2016B12 Explain the mechanisms by which intravenous morphine produces analgesia.
Your answer should focus on the location and function of mu opioid receptors.

 

List:

·      Cellular effects

·      Supraspinal

·      Spinal

·      Peripheral

·      Complication of analgesia: opioid-induced hyperalgaesia and tolerance

 

Morphine’s cellular effects:

Signalling cascade

Effects

·         ↓cAMP

·         ↓VDCC activation

·         ↑K+ efflux -> hyperpolarisation

 

Supraspinal analgesia:

Receptor

Mu mostly (K and N/OFQ may be pro-nociceptive)

Locations

·  Brainstem: peri-aqueductal grey matter, rostral ventromedial medulla, nucleus raphe magnus

·  Other: thalamus, hypothalamus, cortex

Effects of opioids

·  ↑Descending modulation

·  Central effects

Diagramme

Rostral ventromedial medulla cells:

·  Note many other ascending/descending inputs/outputs

·  Note noradrenaline is anti-nociceptive; serotonin is both pro- and anti-nociceptive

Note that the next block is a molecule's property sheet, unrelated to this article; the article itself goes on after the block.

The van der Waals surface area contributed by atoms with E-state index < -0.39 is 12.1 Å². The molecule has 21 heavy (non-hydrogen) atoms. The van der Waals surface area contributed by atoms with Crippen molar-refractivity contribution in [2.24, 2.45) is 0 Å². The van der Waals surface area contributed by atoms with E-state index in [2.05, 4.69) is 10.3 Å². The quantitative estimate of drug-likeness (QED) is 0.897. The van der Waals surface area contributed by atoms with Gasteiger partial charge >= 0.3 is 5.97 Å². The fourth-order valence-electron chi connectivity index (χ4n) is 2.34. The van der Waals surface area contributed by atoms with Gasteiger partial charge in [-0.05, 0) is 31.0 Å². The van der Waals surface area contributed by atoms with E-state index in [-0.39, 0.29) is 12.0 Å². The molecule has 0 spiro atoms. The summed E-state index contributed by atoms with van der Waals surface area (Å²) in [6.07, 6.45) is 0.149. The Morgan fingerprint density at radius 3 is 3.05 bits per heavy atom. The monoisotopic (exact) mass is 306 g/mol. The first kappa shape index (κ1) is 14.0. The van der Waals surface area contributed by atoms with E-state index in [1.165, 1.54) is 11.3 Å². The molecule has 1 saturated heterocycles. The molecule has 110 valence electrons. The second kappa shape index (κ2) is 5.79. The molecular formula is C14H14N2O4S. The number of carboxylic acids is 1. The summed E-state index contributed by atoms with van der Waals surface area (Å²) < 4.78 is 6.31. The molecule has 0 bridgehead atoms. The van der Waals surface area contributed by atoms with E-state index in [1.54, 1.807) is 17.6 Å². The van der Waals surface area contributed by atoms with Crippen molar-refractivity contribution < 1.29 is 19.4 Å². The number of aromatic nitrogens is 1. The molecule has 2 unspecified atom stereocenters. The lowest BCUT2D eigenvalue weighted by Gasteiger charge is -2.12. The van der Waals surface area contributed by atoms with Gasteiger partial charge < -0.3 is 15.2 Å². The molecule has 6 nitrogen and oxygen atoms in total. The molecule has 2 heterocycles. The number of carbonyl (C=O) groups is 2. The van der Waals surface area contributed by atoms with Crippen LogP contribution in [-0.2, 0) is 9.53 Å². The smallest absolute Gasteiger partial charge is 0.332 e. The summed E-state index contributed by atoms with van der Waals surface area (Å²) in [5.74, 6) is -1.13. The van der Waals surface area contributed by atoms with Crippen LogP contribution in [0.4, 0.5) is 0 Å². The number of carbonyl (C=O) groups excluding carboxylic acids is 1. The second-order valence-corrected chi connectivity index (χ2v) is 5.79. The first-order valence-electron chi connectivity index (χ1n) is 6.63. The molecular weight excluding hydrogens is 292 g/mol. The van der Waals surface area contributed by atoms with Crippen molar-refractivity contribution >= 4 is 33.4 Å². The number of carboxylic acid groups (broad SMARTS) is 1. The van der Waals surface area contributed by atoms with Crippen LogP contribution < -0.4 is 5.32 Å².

Spinal analgesia:

Receptor

·  M, K, D

Location

·  Dorsal horn, especially layer 2

·  Major: pre-synaptic = 1° afferent = nociceptor

·  Minor: post-synaptic = 2° afferent = projection neuron (nociceptive specific or wide dynamic range)

Effect

·  ↓Ascending nociceptive signal

·  No direct effect on glutamatergic transmission; ineffective for chronic or neuropathic pain

Diagramme

 

Peripheral analgesia:

Receptor

·  M

Location

·  Peripheral nerves

Effect

·  Unclear

 

Complications of analgesia:

Tolerance

·   ↓Duration then ↓intensity of effect of a given drug dose with long term use

·   Occurs over days-weeks

·   Multiple causes: e.g. downregulation of receptors, upregulation of cAMP

Hyperalgaesia

·   ↑Pain with chronic opioid use; including hyperalgaesia and allodynia

·   Multiple causes: ↑NMDA activation, descending facilitation, receptor dysfunction (Gi -> quasi Gs)

 

 

 

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